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8 Top Tips For Footballers In The Gym

8 Top Tips For Footballers In The Gym

Written by Yianni Kyriacou

As someone who has aspirations to make a full-time career out of football, it’s important that you approach each and every gym session with intention. As a footballer, you have to remember that your gym time is just as important as your time on the pitch, and for those of you playing professionally (or with serious aspirations to), your gym time is literally time on the job. Therefore it’s important you treat it as such. There are a number of things that you can do to optimize your sessions and below, I've outlined 8 important tips to remember to maximize your gym training sessions. 

1. Breathe 

Being present in the gym is extremely important. You're there to get to work and complete a high-quality training session. Life in and of itself has a lot of distractions and, training time at the gym isn’t any different. Between your mates and your mobile (see below), there are plenty of things that can take your focus away from the training session at hand.

Diaphragmatic breathing has been shown to be an effective way to reduce cortisol (stress hormone) levels (1) and get you mentally focused for the session ahead. Try 1-2 minutes of deep breathing with your eyes closed.

Place a hand on your belly button and feel it rise and fall, breathing in through your nose and out through your mouth.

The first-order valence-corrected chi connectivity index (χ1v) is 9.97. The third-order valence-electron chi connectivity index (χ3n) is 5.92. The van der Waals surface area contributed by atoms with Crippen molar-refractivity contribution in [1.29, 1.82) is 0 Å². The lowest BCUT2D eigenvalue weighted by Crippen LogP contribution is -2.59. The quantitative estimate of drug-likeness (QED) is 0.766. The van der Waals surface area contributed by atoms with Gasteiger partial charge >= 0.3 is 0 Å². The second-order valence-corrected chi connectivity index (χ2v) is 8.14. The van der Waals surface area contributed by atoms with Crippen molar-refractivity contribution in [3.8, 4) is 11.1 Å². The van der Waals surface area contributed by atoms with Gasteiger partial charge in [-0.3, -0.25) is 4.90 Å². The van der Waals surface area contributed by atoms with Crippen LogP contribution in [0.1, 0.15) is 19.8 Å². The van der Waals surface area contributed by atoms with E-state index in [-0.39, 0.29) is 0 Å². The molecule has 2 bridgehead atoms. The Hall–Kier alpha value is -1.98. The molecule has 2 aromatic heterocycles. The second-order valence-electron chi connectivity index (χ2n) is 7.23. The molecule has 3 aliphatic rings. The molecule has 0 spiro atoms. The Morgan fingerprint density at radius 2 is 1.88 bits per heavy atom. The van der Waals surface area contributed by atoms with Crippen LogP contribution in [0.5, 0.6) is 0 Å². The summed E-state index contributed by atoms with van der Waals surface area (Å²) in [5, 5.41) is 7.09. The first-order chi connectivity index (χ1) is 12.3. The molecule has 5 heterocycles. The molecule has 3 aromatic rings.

1-2 minutes is ideal but as few as 10 deep breathes can make an impact. Try this and I guarantee you will feel more alert, focused, and ready to start the session than if you throw a bag in the locker and walk straight onto the gym floor. 

2. No Phone

Take a look around you the next time you’re out in public. From couples on dates at restaurants, to even people driving in their cars, people today are more distracted than ever by their phones. While they CAN be incredibly useful in the gym, specifically to track exercises, reps, sets, results, etc, to playing music that helps us "get in the zone", to even helping us stay on top of our training programmes, they also CAN be a massive distraction.

The reality is that our phones are simply devices and like all devices, they can either be used to help or harm us. If you’re using your phone to get sucked into everything that beeps and buzzes, then you have a problem and your results will suffer. Replying to messages and going on Instagram during rest periods has never made a session better, they only take your mind off training. Make use of do not disturb feature or even put your phone on airplane mode, and make sure you are mentally locked in to achieve what you set out to. Again, as a professional footballer, you’re at the gym to work.

3. Do the most important work first